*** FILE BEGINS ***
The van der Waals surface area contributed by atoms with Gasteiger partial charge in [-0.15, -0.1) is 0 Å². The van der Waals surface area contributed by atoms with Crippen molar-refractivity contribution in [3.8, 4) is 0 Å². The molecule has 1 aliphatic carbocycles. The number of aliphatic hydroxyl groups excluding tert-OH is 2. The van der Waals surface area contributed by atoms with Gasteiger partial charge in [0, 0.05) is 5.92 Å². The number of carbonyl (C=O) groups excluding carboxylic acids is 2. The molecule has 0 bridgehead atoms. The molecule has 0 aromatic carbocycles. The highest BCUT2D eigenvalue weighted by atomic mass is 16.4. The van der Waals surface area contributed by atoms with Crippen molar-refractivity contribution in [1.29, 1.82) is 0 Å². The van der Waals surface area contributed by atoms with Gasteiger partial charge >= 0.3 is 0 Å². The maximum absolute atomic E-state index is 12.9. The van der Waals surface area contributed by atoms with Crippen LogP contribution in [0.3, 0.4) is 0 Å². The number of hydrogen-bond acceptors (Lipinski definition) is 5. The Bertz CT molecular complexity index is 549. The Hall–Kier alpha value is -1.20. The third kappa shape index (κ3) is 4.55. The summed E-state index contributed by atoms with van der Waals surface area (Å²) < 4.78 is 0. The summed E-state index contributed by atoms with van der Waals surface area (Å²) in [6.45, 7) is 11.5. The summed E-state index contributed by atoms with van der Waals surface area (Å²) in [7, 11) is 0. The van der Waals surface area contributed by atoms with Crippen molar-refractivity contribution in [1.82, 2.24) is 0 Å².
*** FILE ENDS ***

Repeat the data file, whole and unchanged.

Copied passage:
The van der Waals surface area contributed by atoms with Gasteiger partial charge in [-0.15, -0.1) is 0 Å². The van der Waals surface area contributed by atoms with Crippen molar-refractivity contribution in [3.8, 4) is 0 Å². The molecule has 1 aliphatic carbocycles. The number of aliphatic hydroxyl groups excluding tert-OH is 2. The van der Waals surface area contributed by atoms with Gasteiger partial charge in [0, 0.05) is 5.92 Å². The number of carbonyl (C=O) groups excluding carboxylic acids is 2. The molecule has 0 bridgehead atoms. The molecule has 0 aromatic carbocycles. The highest BCUT2D eigenvalue weighted by atomic mass is 16.4. The van der Waals surface area contributed by atoms with Crippen molar-refractivity contribution in [1.29, 1.82) is 0 Å². The van der Waals surface area contributed by atoms with Gasteiger partial charge >= 0.3 is 0 Å². The maximum absolute atomic E-state index is 12.9. The van der Waals surface area contributed by atoms with Crippen LogP contribution in [0.3, 0.4) is 0 Å². The number of hydrogen-bond acceptors (Lipinski definition) is 5. The Bertz CT molecular complexity index is 549. The Hall–Kier alpha value is -1.20. The third kappa shape index (κ3) is 4.55. The summed E-state index contributed by atoms with van der Waals surface area (Å²) < 4.78 is 0. The summed E-state index contributed by atoms with van der Waals surface area (Å²) in [6.45, 7) is 11.5. The summed E-state index contributed by atoms with van der Waals surface area (Å²) in [7, 11) is 0. The van der Waals surface area contributed by atoms with Crippen molar-refractivity contribution in [1.82, 2.24) is 0 Å².